If you've read parts one, two, and three in this six-part series, you'll already know that being yourself and doing things in a way that works for you is absolutely critical to your success as an entrepreneur.
Which brings me to part four. If you can wrap your head around 'being completely and utterly yourself', then you can wrap your head around this too.
There is no competition.
When you're starting out as an entrepreneur, that 'competitive spirit' everyone was so obsessed with in the corporate world needs to be left on the step when you leave your corporate job. Why? Because if you try to compete as an entrepreneur, you'll lose.
Let me explain.
By definition, competition requires that you compare yourself with others (see part 2 in this series). As an entrepreneur, when you enter any situation with that kind of mindset, you're guaranteed to spend far too much time thinking about what other people think, do, and say. That will cause you to focus on what you yourself don't think, do, and say. In order to 'compete', you'll be tempted to adapt or amend your message and your actions to be more in line with what your 'successful competitors' are doing. But in doing so, you'll dilute yourself and have the opposite effect to the one you intended. Rather than competing, you'll blend in. There's also a distinct danger that you'll position yourself and your offering (whether it be a service or a product) based on what your competition doesn't do, rather than on what you do do. When you spend too much time focused on what other brands, services, and products don't do, you'll spend insufficient energy helping your ideal customer to understand how your product or service can help them. Focus on your own house, and forget what's going on in everyone else's.
This is a departure from corporate life. In the corporate world there is always either external or internal competition, often both. External competition requires you win and the other party lose. When you increase market share, by default, another company's decreases. To do that, you have to convince your customers that your product or service is better, bigger, faster, shinier than the other guy's, or you have to convince them that his is worse than yours. To all intents and purposes, it's war. And it consumes time, energy, and money.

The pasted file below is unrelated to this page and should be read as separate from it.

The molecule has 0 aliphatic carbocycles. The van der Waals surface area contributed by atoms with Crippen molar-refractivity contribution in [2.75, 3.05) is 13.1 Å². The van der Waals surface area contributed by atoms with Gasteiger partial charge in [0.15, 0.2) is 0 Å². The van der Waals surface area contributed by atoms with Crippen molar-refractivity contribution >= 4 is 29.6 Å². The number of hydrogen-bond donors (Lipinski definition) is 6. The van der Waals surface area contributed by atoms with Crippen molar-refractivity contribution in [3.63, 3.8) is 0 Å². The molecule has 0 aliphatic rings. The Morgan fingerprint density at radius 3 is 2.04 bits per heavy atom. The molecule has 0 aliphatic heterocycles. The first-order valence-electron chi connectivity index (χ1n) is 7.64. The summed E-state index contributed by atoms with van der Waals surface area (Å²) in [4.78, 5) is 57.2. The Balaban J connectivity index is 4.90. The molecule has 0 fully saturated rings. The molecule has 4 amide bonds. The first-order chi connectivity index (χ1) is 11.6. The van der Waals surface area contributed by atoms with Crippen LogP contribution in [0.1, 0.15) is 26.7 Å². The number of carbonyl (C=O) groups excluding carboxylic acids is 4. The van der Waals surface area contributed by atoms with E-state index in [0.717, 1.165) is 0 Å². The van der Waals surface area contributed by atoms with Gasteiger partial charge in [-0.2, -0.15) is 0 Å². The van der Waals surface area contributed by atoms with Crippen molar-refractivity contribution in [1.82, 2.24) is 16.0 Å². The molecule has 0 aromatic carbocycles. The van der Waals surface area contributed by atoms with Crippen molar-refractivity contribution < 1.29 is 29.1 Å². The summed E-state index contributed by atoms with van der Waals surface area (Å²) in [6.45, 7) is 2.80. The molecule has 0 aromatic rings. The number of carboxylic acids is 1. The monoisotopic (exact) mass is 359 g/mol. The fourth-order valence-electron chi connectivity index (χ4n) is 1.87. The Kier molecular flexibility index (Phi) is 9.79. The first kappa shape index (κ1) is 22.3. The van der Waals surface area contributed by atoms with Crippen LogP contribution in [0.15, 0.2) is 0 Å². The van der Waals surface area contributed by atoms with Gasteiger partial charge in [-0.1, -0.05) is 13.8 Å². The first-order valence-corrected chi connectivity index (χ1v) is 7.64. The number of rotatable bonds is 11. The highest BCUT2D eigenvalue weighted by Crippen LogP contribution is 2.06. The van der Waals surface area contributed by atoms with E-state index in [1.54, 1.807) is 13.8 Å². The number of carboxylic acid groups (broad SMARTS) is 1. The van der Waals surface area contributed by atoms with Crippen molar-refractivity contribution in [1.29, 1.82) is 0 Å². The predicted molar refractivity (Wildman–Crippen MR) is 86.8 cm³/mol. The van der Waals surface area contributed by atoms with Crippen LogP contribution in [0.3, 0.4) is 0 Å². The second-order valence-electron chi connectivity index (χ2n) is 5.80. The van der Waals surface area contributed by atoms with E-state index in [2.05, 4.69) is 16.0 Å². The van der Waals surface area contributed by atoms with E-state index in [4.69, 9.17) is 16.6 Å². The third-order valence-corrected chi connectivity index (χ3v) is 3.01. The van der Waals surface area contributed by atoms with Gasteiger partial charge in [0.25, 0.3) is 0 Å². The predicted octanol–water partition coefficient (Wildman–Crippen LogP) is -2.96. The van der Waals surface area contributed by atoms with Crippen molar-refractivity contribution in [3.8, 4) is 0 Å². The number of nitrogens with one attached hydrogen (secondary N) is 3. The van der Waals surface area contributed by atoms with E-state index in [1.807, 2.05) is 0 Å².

Then there's internal competition. In corporate life, we're constantly pitted against other countries, regions, teams, and even each other. We compete for budgets, resources, bonuses, salary increases, incentive trips to exotic destinations, recognition, brownie points, and promotion. Competition is largely what drives individuals inside organizations and that 'competitive spirit' is expected, encouraged, and rewarded. We call it 'competitive spirit' but it's a little more 'eat or be eaten' in practice.
For entrepreneurs, that simply doesn't work.
To drive your success as an entrepreneur, focus on the benefits of your product or service. Focus on what you do well and do it really, really well. Do it a lot and do it often. Focus on taking a step every single day. Keep your head down and stick to your plan. As an entrepreneur, you're competing with yourself and only yourself. You're making strides every day, each one an improvement on the day before. Improvement in yourself, your product, or your service is the place to focus your energy.
The whole point of being an entrepreneur is that you don't fit any mold; you don't have to. Your product or service is a reflection of you. And no-one else can do what you do the way you do it. You are a category of one. There is no competition. There is just you. Doing what you do, getting better at what you do, every single day. And that's how you succeed.
"You have to go out there and focus on yourself and not who you are up against." Trent Alexander-Arnold
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